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Netflix makes a stalk for its own back with the price hike

NOTICE: Netflix is ​​giving its subscribers a decision to make with its latest price hike, and it could see them rushing to new (and cheaper) pastures.

I’ve written a lot about video streaming services over the past few months. Not too long ago I was talking about services becoming risk averse and how there are now too many choices. And now I have price hikes on my brain.

With the announcement that Netflix will be raising prices “with immediate effect” in the UK and Ireland, the Basic and Standard plan is up £1 and the Premium tier by £2/month. Although on its own that doesn’t seem like a big increase, the Premium tier costs £16/month (or £15.99 if you want to be pedantic). There was the usual kerfuffle over paying the license fee, but compare the two services and the BBC’s extensive range of services cost £159 while Netflix charges £190/year to watch in 4K HDR. It’s a lot.

The rationale for the increase is that it will help Netflix continue to invest “in best-in-class UK productions and deliver a wide variety of curated quality shows and movies” is similar to what they said in January 2021, where this increase reflected the “significant investment made in new television shows and new films”. Who’s to say that in a year the subscriptions will not go up with this trotted justification for another broadcast? Whenever Netflix will add functionality (8K?), will the prices go up?It adds an unnecessary feeling of nervousness about the whole thing.

Image of a scene from the Bridgerton web series
credit: Netflix

With digital streaming services, the genie has been unleashed and if subscribers haven’t realized it yet, prices are going in one direction, unlike physical media which often get cheaper over time. The idea of ​​ad-supported tiers with streaming services may appeal to some, but even that irritates me. Wasn’t that the point of paying for these streaming services so that we are not subject to frequent advertising interruptions?

In Netflix’s defense, UK and Ireland prices are now not too different from subscription costs in other regions like the US and France once you’ve run them through a currency converter. But the market is no longer what it used to be. It’s not just that and Amazon Prime Video makes it your two obvious options, there’s Disney+, Apple TV+, Peacock, HBO Max (US and parts of Europe), BBC iPlayer, BritBox, Rakuten TV, Sky and many more.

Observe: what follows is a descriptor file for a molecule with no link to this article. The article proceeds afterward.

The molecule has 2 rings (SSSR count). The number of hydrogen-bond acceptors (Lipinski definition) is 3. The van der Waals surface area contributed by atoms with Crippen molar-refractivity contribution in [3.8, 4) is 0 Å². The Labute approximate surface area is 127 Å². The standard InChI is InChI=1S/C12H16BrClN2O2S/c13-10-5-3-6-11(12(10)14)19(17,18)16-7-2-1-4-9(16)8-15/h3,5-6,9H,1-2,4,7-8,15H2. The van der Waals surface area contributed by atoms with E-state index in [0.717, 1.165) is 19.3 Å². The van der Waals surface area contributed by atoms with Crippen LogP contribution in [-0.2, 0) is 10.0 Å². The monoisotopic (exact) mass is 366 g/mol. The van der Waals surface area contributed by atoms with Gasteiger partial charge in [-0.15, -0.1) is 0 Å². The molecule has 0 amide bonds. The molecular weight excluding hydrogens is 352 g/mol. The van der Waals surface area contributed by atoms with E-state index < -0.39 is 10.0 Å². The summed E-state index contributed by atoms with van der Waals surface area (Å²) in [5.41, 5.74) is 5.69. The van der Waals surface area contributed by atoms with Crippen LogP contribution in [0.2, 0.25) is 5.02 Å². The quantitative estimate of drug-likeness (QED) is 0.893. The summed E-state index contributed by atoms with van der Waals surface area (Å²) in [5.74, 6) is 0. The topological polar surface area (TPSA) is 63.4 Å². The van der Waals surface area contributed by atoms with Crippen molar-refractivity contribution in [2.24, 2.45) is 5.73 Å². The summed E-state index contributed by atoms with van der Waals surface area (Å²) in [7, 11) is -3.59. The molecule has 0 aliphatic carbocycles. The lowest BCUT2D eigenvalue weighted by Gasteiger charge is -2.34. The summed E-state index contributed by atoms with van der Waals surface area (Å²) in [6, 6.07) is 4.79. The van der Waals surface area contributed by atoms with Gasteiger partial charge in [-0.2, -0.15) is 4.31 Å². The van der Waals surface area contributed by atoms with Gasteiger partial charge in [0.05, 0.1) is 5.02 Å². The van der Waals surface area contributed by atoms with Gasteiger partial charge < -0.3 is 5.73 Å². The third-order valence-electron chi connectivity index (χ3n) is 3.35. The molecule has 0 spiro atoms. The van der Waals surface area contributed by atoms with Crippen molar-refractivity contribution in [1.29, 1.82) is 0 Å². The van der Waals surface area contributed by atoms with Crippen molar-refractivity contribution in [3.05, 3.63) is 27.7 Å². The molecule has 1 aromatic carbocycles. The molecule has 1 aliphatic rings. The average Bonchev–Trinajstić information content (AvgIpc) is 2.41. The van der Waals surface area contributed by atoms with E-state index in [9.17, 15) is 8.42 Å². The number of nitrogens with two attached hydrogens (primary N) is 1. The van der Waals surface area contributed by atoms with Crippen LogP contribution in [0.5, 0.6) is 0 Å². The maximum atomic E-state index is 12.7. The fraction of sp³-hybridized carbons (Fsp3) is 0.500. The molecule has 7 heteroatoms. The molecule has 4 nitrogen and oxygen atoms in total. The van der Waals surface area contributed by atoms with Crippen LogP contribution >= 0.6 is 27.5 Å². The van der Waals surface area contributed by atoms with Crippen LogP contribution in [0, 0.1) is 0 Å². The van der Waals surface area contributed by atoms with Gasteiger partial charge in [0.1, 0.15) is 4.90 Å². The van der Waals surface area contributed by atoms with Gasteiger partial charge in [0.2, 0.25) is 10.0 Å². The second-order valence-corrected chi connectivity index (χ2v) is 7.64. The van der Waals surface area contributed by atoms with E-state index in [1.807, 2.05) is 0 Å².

And services that offer 4K HDR content do so at a more affordable price; in Apple’s case it’s a third of what Netflix charges and for Disney it’s half. Netflix is ​​risking its status as the streaming service for the ‘average’ person, as new and existing subscribers have had a chance to reflect on the value they’re getting. Netflix can talk about the value they offer all they want, but if you or I don’t watch the service as much for some reason, it’s inevitable to look for other options.

The cost is increasingly difficult to accept

The cost is no longer one of those hidden costs that we just agree to pay every month. With the cost of living and energy prices rising dramatically, it’s becoming a pretty big chunk of annual spending just to watch a few video streaming services and something has to give.

What’s not helping is that subscriber growth has fallen to its lowest rate in 2021 despite frequent lockdowns, while others are biting into Netflix’s lead. Content leaves the service, first Star Trek: Discovery, now Marvel netflix Disney+ shows featuring Daredevil and Jessica Jones. After watching what Netflix has done, the studios are more aggressive and Netflix is ​​losing its luster of being the go-to video streaming service.

Netflix may project an air of confidence about increasing competition — they may even get a Best Picture Oscar winner — but it feels like they’re under pressure. With Netflix canceling shows before they’ve had a chance to grow, there’s a need for big hits or binge-watch movies with lots of buzz and they’re not always there.

Like the cops and felons in John Carpenter’s Assault on Precinct 13, Netflix appears as if under siege – perhaps a little dramatic – but the next few months will tell if they’re right to be confident or if they’re watching nervously. . their shoulder. To quote Omar from The Wire “If you come to the king, you better not miss out”, although Netflix may have made it easier by shooting itself in the foot.